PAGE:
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The rise of civilizationCivilizations rose and fell time and again, in different places at different times, some lasting

much longer than others. There were at least two great dark ages during which civilization essentially disappeared from most of the world (1200 BC to 700 BC and 400 AD to 900 AD). The two prerequisit es for civilization were the human ability to organize and the production of foo d in large quantities. Large amounts of food made large populations possible, bu t only if they could be effectively organized.In the space of 5000 years, from 8 000 BC to 3000 BC, the earliest settled villages grew into full civilizations in the Middle East, Anatolia, Iran, India and Pakistan, and China. Among the impor tant steps in the movement toward civilization were irrigation, the city-state, trade, metalworking, and writing.IrrigationIt is not accident that the cradles o f civilization were river valleys the Nile, Tigris, Euphrates, Indus, and Yellow. The land around these rivers must have been recognized as being rich, but the so urce of their richness was new soil deposited each year when the rivers flooded. The valleys were not useful to the earliest farmers until they learned to contr ol flooding or adapt to it. The rise of civilization was partly the story of lea rning to control these rivers and realizing the potential of the land.More is kn own about the history of the Tigris, Euphrates, and Nile civilizations than othe rs because these areas have been extensively excavated. These three rivers carry water from highlands far inland to the sea, passing through very arid regions. The contrast between the land adjacent to the river and that a short distance aw ay is striking. Desert can exist only a few hundred yards from the Nile. The lan d around the rivers is rich, but making it bloom required the transfer of water to those parts of the valley not adjacent to the river.The construction of large -scale irrigation projects required a large communal effort and organization. Th e fact that the irrigation was accomplished is proof that governments and organi zation were in place, although it was accomplished before writing appears. Once irrigation was understood and in place, food production soared along the rivers, making these valleys the richest and most populous places on Earth.The relative riches of the area made possible specialization of labor, leisure time, the dev elopment of the arts, and the necessity of defense.The City-stateThe Tigris and Euphrates Rivers of the Fertile Crescent flood in the summer, during the growing season. For the land in this area to be cultivated, the rivers had to be held i n check by dikes and canals. Nothing came easy in Mesopotamia. There were few na tural resources other than farmland. The building material was mud. To be succes sful, the people living there had to be resourceful. It is no accident that many of the great technological innovations of the era, such as invention of the whe el, occurred here. From 5000 BC to 3000 BC the plains through which these two ri vers flowed became covered with settlements. Larger settlements in the area were separated first physically by the shifting of the rivers and areas of marshland and then politically.By 3500 BC the people at the mouth of the river, the Sumer ians, had achieved the first full civilization. Their major city was Ur, situate d on a lagoon of the Persian Gulf where it supplemented its farming by operating as a trading post for both sea and river traffic. Royal burials from Ur, dated to 2600 BC, revealed remarkable treasures, including bowls of gold inscribed wit h the prince s name, an elaborate helmet beaten from a sheet of gold, axes of elec trum and a dagger of gold (weapons for decorative purposes only), and many more bowls of gold, silver, and copper. Some of the royal tombs included large supple mentary burials of assistants and retainers apparently included to help the dece ased in an afterlife. These tombs were evidence of prominent social status.The f irst Sumerian king who stands out in history is Ur-Nammu, who built the great zi ggurat of Ur. This enormous mud brick structure was restored by later kings in t he area over the years and still exists. Massive walls were built to defend Ur, but these were torn down by the Elamites who captured the city around 2000 BC.Th e city-state was the typical political organization in the Middle East and Easte rn Mediterranean until almost the end of antiquity. They were often collected in to an empire, but these rarely held together for long until the Romans appeared. Egypt was the major exception to the city-state, but its isolated situation mad e it unique.TradeTrade on a large scale was financed by agricultural surpluses t hat became available especially after the river valleys were irrigated and organ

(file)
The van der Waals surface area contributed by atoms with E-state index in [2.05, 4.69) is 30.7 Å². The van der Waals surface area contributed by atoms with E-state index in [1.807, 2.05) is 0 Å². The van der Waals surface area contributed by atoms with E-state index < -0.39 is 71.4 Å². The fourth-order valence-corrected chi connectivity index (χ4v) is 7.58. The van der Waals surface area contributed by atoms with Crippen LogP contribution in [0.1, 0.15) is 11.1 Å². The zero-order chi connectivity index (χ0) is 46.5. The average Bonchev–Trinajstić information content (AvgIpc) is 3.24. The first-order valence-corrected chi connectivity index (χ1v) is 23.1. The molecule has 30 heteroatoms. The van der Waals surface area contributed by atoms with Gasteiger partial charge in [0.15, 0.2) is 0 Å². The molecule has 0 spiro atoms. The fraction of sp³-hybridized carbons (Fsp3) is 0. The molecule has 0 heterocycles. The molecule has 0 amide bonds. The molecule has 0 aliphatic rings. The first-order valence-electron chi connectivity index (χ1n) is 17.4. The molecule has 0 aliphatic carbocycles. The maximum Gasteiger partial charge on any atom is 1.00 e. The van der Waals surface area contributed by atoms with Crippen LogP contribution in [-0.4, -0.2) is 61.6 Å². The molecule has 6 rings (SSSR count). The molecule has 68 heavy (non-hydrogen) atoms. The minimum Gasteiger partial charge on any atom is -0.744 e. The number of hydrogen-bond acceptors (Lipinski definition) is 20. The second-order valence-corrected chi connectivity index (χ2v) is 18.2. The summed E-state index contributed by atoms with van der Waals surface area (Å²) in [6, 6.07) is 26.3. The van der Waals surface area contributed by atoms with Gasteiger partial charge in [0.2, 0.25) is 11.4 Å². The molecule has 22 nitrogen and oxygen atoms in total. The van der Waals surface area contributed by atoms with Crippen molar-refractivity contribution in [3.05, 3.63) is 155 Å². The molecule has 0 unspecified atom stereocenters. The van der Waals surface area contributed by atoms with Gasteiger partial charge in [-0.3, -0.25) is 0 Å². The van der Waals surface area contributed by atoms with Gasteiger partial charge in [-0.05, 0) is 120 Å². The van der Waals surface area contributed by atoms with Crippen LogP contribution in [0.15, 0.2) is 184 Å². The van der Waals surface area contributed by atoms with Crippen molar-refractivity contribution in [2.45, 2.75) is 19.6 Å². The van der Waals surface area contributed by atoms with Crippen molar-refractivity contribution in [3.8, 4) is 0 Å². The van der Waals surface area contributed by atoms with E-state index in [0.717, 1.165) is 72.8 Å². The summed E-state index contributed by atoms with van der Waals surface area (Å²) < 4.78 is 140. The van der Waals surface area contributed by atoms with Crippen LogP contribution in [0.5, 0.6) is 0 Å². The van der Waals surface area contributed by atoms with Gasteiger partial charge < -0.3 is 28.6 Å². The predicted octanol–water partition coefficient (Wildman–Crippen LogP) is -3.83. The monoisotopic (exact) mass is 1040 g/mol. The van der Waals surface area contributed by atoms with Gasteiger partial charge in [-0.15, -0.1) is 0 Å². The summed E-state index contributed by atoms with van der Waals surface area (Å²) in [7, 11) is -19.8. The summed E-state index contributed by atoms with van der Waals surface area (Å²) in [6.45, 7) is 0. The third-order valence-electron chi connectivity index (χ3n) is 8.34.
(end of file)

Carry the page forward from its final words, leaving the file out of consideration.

ized. The trade of surpluses greatly encouraged the specialization of crafts. Pe ople near important raw materials could concentrate on a craft and trade the res ult of their labor for food from the river valleys. People in the mountains arou nd Ur traded metal tools and ore for food, for example. The placement of the fir st civilizations on rivers and coasts accelerated trade because transport by boa t was cheap. Pottery could be shipped by boat over long distances. The cedar of Lebanon could be shipped by sea to Egypt, where timber was in short supply.Trade was an economic multiplier. The comparative advantages of production in differe nt areas meant that all participants were better off after trading.Trade was als o an important disseminator of ideas. Visitors to other cultures spread new idea s and innovations quickly. Those cultures that actively traded were usually amon g the most advanced.MetalworkingThe earliest use of metal yet known comes from s outhern Turkey, north of Syria. Hammered copper objects found here date to 7000 BC. Prolonged hammering causes metal to eventually harden and become brittle, le aving it useless. The process of annealing, heating the metal in a fire, restore s its malleability, making it useful again. The process of annealing seems to ha ve been discovered very early.The first important breakthrough in metallurgy was the discovery of smelting, the process of extracting metals from ore under high temperatures. This greatly expanded the use of copper because ore was much more common than raw copper that could be hammered. By 4000 BC small, simple copper objects were widespread in the Middle East.The second important breakthrough in metallurgy was the discovery of bronze around 3000 BC. This copper and tin alloy was harder than copper and more useful for tools, and it also flowed more easil y when molten than copper did and was easier to cast.Metalworking in Thailand go es back to 4000 BC and bronze appears there before 2000 BC. Metal working appear ed in the Andes of South America around 2000 BC. This development is considered to be independent of metalworking in the Middle East.Iron was known from the thi rd millennium BC, but it was not mastered until many years later. Some of the ea rliest iron artifacts were made from meteoric iron. Ancient trading records show that iron was more valuable than silver during much of the second millennium. O ne of two ceremonial daggers placed in Tutankhamen s tomb in 1323 BC is made of ir on (the second is gold). The use of iron spread after 1200 BC during the first d ark age, in part perhaps because the breakdown of trade limited supplies of copp er and tin. Without those critical metals, smiths made do with the more common i ron ore, learned how to make it well, and ended up with a more useful and cheape r metal for their trouble.WritingIt appears that writing was invented to keep ac counts in trade and for the early city-states.The invention of writing took plac e in Mesopotamia just before the start of the Bronze Age in 3000 BC. The earlies t writing was pictographic each picture represented an object. For example, a draw ing of a horse s head represented a horse. The common writing material in Mesopota mia was a clay tablet. The preservation of large numbers of tablets allowed hist orians to trace the transformation of the early pictographs into cuneiform. In t his system, the pictographs were gradually stylized into clusters of wedges pres sed into the clay by a writing instrument called a stylus. Because clay tablets were much more likely to be preserved than more perishable media, we generally k now more about those cultures that wrote in cuneiform.Writing in several forms a ppeared in Egypt very quickly after 3000 BC, probably influenced in function by developments in Mesopotamia. The most famous Egyptian writing was hieroglyphics, another pictograph writing especially used for temples carvings. Cursive hierog lyphics were easier to write and were used on papyrus documents and in everyday use.An important step in writing flexibility was the invention of an alphabet wh ere letter symbols represented mouth sounds, not objects. A combination of sound s created words. The earliest alphabetic system appeared in the city of Ugarit i n modern Syria around 1350 BC. Ugarit was an important trading center between Me sopotamia, Palestine, Anatolia, and the ports on the Levant leading to Greece an d Egypt. The best-known script from this time is called Ugaritic, which has a 32 -letter alphabet and is probably the ancestor of all later alphabetic scripts.